Pol­ish pres­i­dent seeks to ded­i­cate a day de­voted to Righ­teous Gen­tiles

Duda hon­ors former mem­bers of Ze­gota, the Pol­ish Coun­cil to Aid Jews, which saved many dur­ing the Holo­caust

Jerusalem Post - - NEWS - • By TAMARA ZIEVE (Wiki­me­dia Com­mons)

Pres­i­dent of Poland An­drzej Duda an­nounced an ini­tia­tive to des­ig­nate March 17 as an an­nual na­tional day of re­mem­brance for Poles who saved Jews dur­ing World War II.

Duda an­nounced that he would pro­pose a bill pro­mot­ing the ini­tia­tive, dur­ing an event on Wed­nes­day held at the Pres­i­den­tial Palace in War­saw to mark the 75th an­niver­sary of the in­au­gu­ra­tion of Ze­gota, the Pol­ish Coun­cil to Aid Jews, an un­der­ground re­sis­tance group ac­tive in Ger­man-oc­cu­pied Poland be­tween 1942 and 1945.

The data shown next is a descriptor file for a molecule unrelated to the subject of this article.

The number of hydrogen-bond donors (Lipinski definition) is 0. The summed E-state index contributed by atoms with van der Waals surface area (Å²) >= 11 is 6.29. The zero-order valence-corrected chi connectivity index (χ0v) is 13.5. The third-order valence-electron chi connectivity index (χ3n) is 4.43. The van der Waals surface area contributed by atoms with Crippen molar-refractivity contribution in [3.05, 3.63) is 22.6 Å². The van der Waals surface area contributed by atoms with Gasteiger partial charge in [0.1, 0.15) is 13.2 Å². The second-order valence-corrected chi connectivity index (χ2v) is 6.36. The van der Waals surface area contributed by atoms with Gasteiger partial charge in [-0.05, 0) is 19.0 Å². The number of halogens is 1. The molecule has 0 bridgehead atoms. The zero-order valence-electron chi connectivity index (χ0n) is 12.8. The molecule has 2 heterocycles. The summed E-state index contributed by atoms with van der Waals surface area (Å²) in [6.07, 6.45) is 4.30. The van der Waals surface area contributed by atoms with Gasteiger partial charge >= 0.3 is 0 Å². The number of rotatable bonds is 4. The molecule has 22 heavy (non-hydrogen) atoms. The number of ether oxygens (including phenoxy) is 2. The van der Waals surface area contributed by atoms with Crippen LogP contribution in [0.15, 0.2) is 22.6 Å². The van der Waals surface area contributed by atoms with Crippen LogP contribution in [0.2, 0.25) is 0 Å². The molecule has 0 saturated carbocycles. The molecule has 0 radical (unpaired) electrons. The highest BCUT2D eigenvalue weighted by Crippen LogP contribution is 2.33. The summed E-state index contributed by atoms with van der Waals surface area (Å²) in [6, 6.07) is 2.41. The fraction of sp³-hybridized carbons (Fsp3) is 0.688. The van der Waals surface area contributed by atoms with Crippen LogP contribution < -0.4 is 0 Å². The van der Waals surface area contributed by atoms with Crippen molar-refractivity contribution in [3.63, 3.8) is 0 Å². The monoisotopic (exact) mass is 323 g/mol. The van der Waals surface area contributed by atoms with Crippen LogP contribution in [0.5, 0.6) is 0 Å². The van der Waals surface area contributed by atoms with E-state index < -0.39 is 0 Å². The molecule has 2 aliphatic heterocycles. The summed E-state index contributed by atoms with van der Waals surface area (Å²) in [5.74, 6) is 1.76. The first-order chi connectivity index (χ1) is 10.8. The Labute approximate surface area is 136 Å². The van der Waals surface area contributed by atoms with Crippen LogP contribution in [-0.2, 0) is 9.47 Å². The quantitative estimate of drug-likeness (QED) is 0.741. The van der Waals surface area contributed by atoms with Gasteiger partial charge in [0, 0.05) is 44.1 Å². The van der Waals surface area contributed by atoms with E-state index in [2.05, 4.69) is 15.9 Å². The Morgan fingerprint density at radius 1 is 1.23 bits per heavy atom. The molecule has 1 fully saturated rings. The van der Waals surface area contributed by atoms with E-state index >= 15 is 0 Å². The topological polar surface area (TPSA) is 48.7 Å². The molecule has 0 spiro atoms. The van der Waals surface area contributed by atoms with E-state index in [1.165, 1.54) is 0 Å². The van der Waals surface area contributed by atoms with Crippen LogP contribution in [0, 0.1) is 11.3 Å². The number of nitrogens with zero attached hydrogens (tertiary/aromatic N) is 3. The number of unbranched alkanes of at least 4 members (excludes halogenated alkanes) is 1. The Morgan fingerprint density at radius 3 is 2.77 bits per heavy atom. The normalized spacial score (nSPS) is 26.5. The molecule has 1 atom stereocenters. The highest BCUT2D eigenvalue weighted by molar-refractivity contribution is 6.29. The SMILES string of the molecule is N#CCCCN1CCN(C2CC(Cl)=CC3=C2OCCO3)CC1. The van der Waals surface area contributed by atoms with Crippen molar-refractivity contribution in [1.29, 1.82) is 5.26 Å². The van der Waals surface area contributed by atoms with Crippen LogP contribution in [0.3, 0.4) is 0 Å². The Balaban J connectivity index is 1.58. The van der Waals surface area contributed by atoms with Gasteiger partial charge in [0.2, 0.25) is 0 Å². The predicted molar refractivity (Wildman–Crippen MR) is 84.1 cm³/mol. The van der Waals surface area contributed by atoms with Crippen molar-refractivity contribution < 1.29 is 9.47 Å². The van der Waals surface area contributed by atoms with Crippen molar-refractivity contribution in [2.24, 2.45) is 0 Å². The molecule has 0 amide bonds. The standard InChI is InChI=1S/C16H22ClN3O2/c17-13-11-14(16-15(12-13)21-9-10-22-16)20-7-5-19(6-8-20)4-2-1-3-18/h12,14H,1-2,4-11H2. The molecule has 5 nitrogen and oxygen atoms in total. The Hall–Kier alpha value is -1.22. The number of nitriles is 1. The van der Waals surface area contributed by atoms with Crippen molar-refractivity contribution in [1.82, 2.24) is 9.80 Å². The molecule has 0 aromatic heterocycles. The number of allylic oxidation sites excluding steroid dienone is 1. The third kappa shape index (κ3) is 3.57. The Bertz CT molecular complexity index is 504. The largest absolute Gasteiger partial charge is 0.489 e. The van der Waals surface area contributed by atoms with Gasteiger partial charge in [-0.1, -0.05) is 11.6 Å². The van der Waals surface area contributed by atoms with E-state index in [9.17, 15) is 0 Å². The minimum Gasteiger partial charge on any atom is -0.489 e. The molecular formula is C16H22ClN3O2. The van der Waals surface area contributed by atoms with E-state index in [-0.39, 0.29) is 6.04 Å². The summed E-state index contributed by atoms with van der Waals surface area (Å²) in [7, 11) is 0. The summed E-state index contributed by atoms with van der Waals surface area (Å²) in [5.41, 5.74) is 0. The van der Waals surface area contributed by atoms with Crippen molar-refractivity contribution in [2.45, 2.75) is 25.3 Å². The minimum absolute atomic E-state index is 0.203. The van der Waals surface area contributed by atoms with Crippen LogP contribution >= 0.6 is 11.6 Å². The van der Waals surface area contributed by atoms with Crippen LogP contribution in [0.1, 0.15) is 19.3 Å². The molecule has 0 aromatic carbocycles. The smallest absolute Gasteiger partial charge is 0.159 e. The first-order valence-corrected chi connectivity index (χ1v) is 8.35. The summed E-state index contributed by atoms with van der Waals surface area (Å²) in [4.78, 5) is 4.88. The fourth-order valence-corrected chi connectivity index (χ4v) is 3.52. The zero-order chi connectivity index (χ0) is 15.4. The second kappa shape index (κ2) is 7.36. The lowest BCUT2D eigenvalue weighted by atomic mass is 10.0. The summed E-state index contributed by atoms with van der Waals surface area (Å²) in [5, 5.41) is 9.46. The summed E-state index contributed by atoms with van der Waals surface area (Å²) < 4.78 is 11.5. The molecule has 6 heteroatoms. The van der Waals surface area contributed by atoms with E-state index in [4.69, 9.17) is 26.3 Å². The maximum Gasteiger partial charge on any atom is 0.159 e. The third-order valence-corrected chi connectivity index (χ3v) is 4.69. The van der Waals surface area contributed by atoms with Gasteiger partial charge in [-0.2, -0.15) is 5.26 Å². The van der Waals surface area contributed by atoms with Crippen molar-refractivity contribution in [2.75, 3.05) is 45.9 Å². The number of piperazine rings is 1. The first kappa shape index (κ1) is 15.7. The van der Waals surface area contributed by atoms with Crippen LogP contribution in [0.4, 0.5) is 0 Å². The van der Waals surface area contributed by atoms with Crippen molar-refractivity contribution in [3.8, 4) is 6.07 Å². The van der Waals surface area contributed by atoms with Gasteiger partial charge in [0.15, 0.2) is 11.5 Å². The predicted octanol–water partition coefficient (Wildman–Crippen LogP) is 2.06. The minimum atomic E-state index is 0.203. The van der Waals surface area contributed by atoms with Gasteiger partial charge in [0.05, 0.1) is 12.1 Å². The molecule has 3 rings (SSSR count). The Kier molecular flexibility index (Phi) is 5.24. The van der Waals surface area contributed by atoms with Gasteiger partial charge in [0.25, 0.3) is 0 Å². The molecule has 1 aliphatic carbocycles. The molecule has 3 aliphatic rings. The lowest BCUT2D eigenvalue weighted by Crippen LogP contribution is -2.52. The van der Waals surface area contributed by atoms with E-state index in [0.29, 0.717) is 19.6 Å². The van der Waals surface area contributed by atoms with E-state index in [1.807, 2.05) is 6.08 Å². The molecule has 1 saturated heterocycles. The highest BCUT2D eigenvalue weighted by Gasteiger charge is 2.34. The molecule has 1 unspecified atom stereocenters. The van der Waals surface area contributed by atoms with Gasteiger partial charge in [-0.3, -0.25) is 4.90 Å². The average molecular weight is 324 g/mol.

Dur­ing the event, Duda awarded medals to sev­eral mem­bers of the or­ga­ni­za­tion who are still alive. They in­cluded: Leszczyn­ski Stanis­law, 95, who saved 15 Jews in Siedlce; Wik­tor Ro­gozin­ski, 94, who saved five Jews in Sos­nowiec and who lost three broth­ers at the hands of the Nazis; Mar­i­anna Krasnodeb­ska, 91, who saved six Jews by sup­ply­ing them food in the War­saw Ghetto; head of the as­so­ci­a­tion of the Pol­ish Righ­teous Anna Bando, 88, who saved four Jews in Zoli­borz; and Jozef Walaszczyk, 97, who saved the lives of 40 Jews in War­saw.

Jonny Daniels, CEO of Holo­caust re­mem­brance or­ga­ni­za­tion From the Depths, was a guest at the event. He told The Jerusalem Post that some of the sto­ries of these Righ­teous Gen­tiles – nonJews who risked their lives to save Jews – have never been recorded.

Last month his team launched a project called Silent Heroes to film Righ­teous Gen­tiles telling their sto­ries, a project sup­ported by a grant from the Bri­tish gov­ern­ment.

“It re­ally is a race against time,” Daniels re­marked, in ref­er­ence to the age of the sav­iors.


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